RBC Membrane Stabilization Activity: The erythrocyte plasma membrane resembles the lysosomal membrane and hence the stabilizing effect of drugs on erythrocyte membrane may correlate with its lysosomal membrane stabilizing effect 32. Any factor contributing to the lysosomal membrane stabilization leads to the inhibition of release of the inflammatory mediators and consequent inhibition of the process of inflammation. The mechanism of inflammation injury is attributed to the release of ROS from activated neutrophil and macrophages causing tissue injury through lipid peroxidation of membranes. In addition, ROS propagate inflammation by stimulating the release of the cytokines such as Il-I, TNFα, and INFγ, which further stimulate recruitment of additional neutrophil and macrophages. Thus, free radicals are important mediators that provoke or sustain inflammatory processes and consequently their neutralization by antioxidants and radical scavengers can attenuate inflammation. Maximum inhibition was observed at 500 μg/ml, where Diclofenac and T. arjuna exhibited 99.36 and 88.98% inhibition respectively Table 4. The IC50 values for the standard drug and T. arjuna was found to be 121.16 (y = 0.172x + 29.16, R2 = 0.728) and 192.81 (y = 0.1685x + 17.515, R2 = 0.8671) μg/ml respectively Fig. 2D.
FIG. 2: ANTI-INFLAMMATORY ACTIVITIES OF STANDARD DRUG DICLOFENAC AND HYDRO-METHANOLIC EXTRACT OF T. ARJUNA BARK; LIPOXYGENASE INHIBITION ASSAY (A), INHIBITION OF HEAT INDUCED PROTEIN DENATURATION (B), PROTEINASE INHIBITORY ACTIVITY (C) AND RBC MEMBRANE STABILIZATION ASSAY (D)
In-vitro Hypoglycemic Activity: Diabetes mellitus is a metabolic disorder characterized by hyper-glycaemia and alterations in carbohydrate, lipid, and protein metabolism, associated with absolute or relative deficiencies in insulin secretion and/or insulin action 31. The World Health Organization (WHO) has estimated that major burden of diabetes will occur in developing countries, and by 2025, there will be 42% increase (from 51 to 72 million) in the developed countries and 170% increase (from 84 to 228 million) in the developing countries 34. It is estimated that by 2025, India, China, and the United States will be the top three countries to have large number of diabetics 35. The high prevalence of diabetes as well as its long-term complications has led to an ongoing search for hypoglycaemic agents. Over the years, various medicinal plants and their extracts have been reported to be effective in the treatment of diabetes 32. Plants are rich sources of antidiabetic, anti-hyperlipidemic and antioxidant agents such as flavonoids, gallotannins, amino acids, and other related compounds.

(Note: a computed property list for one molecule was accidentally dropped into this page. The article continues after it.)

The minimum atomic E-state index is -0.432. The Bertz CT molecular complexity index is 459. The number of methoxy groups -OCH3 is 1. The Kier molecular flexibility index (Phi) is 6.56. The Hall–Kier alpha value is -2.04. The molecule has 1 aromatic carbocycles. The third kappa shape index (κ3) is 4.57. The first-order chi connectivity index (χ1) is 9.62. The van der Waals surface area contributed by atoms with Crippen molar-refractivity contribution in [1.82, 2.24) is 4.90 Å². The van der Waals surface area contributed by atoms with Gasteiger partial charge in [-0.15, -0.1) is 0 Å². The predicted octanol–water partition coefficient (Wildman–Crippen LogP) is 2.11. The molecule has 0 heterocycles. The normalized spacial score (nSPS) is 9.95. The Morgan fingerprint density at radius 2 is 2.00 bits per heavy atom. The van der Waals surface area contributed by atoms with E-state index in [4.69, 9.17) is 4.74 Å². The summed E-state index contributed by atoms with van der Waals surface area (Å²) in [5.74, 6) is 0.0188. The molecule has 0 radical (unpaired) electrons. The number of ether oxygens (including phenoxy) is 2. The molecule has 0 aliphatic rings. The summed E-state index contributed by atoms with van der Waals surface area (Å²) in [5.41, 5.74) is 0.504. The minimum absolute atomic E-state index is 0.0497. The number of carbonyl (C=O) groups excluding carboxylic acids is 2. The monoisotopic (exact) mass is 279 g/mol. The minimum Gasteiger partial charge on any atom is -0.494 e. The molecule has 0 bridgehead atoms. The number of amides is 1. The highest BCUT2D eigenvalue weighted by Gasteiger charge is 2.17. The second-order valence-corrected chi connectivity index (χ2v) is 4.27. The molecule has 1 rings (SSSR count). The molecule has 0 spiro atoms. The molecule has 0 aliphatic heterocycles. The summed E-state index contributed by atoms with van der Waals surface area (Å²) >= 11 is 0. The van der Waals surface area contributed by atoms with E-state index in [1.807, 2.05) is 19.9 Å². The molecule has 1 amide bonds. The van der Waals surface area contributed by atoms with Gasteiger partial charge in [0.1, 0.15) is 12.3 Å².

Alpha Amylase Inhibition Assay: The digestion of starch takes place over several stages. Salivary amylase partially digests starch into shorter oligomers. This is followed by pancreatic amylase in the gut into maltose, maltotriose and small malto-oligosaccharides. Inhibition of alpha amylase can lead to reduction in post prandial hyperglycemia in diabetic condition. The IC50 values for the standard drug Acarbose and T. arjuna was found to be 324.81 (y = 0.0832x + 23.02, R2 = 0.9072) and 210.91 (y = 0.072x + 34.35, R2 = 0.9908) μg/ml respectively Table 5, Fig 3A. Our results showed that the bark extract of T. arjuna possess stronger antidiabetic activity when compared with acarbose standard. This shows that the bark of the medicinal plant T. arjuna could be a good alternative to other medicines used for treating diabetes.
Pancreatic Lipase Inhibition Assay: This enzyme is required for dietary triacylglycerol absorption catalyzing its hydrolysis to 2-monoacylglycerol and fatty acids prior to absorption. Natural compounds such as proteins and saponins are known to inhibit gastrointestinal lipases 30. In addition, polyphenolic extracts from a number of plants have been shown to be effective inhibitors of the intestinal pancreatic lipase enzyme 36.
A dose-dependent manner of inhibition was exhibited by the bark extract of T. arjuna Table 5. Orlistat, the standard drug and a pancreatic lipase inhibitor, exhibited maximum inhibition of 75.71% at 500 g/ml while T. arjuna exhibited 66.45% at the same concentration. The IC50 values for Orlistat and T. arjuna was found to be 88.07 (y = 0.0587x + 44.83, R2 = 0.9556) and 55.52 (y = 0.0458x + 47.64, R2 = 0.48) μg/ml respectively Fig. 3B.
FIG. 3: ANTI-DIABETIC ACTIVITIES OF HYDROMETHANOLIC EXTRACT OF T. ARJUNA BARK; ALPHA AMYLASE INHIBITION ASSAY WITH ACARBOSE AS CONTROL (A) AND PANCREATIC LIPASE INHIBITION ASSAY WITH ORLISTAT AS CONTROL (B)
TABLE 5: EVALUATION OF IN-VITRO ANTI-DIABETIC ACTIVITIES OF HYDROMETHANOLIC EXTRACT OF T. ARJUNA BARK
|Assay||Control||T. arjuna bark|
|Conc. (µg/ml)||% inhibition||IC50 (µg/ml)||% inhibition||IC50 (µg/ml)|
Alpha amylase inhibition
|50||18.9 ± 2.3||
|36.84 ± 5.1||
|100||30.3 ± 5.6||40.22 ± 5.0|
|250||54.2 ± 9.3||56.06 ± 7.8|
|500||69.8 ± 11.2||72.59 ± 2.3|
|750||79.2 ± 9.9||88.46 ± 8.4|
Pancreatic lipase inhibition
|25||46.73 ± 3.4||
|35.31 ± 0.7||
|100||51.28 ± 2.8||59.20 ± 2.8|
|125||53.75 ± 9.9||61.00 ± 4.3|
|250||55.40 ± 7.4||62.11 ± 5.6|
|500||75.71 ± 5.6||66.45 ± 0.7|
Results are mean ± SEM (P < 0.05), obtained from three replicates.
In-vitro Glucose Adsorption Capacity: The glucose adsorption capacity of the methanolic bark extract of T. arjuna at different glucose concentration was investigated in this study, and the results are presented in Fig. 4.
FIG. 4: GLUCOSE BINDING CAPACITY OF HYDRO-METHANOLIC EXTRACT OF BARK OF T. ARJUNA COMPARED TO THE CONTROL METRONIDAZOLE